Who stole the middle class's raise? Cheap foreign workers did it. Software did it. The decline of unions and manufacturing did it, too. But don't forget health care.
Between 1999 and 2012, workers' health care costs grew four times faster than their earnings, according to a new report from the Kaiser Family Foundation.
The "good news" in the report is that health insurance cost growth has slowed significantly in the last few years. Then again, earnings growth has slowed even more -- and maybe employers who switched to cheaper plans in the slow recovery will lead the re-acceleration of health care costs next year. We don't know.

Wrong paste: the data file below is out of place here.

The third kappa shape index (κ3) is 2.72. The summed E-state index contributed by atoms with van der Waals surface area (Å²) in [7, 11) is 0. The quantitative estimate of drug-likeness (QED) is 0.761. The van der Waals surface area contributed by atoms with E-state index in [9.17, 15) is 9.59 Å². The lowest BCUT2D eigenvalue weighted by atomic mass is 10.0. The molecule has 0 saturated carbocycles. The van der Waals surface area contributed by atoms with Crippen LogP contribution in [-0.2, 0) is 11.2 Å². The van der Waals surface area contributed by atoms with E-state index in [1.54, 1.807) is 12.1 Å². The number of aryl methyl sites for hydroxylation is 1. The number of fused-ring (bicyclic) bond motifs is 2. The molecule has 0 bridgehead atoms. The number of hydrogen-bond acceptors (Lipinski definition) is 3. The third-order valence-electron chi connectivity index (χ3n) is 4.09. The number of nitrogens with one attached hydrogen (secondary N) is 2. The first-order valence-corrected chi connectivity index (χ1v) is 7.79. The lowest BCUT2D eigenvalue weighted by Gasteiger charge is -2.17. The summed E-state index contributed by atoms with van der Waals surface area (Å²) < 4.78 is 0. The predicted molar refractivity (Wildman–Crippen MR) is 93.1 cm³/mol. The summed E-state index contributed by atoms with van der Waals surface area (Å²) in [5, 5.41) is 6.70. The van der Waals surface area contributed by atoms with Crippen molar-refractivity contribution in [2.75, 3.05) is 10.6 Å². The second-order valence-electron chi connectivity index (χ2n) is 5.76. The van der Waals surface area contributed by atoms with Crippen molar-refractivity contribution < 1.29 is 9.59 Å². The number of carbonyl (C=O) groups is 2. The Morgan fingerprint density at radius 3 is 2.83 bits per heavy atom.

But reports like this are an important reminder that some of the trends behind the observed flat-lining of middle class wages won't be addressed by the common -- and important -- debate about trade deficits, and robots, and replaceable workers. We've made a choice to insure workers and one consequence of that choice is that as the cost of insurance rises, the pool of money left over to pay salaries is smaller.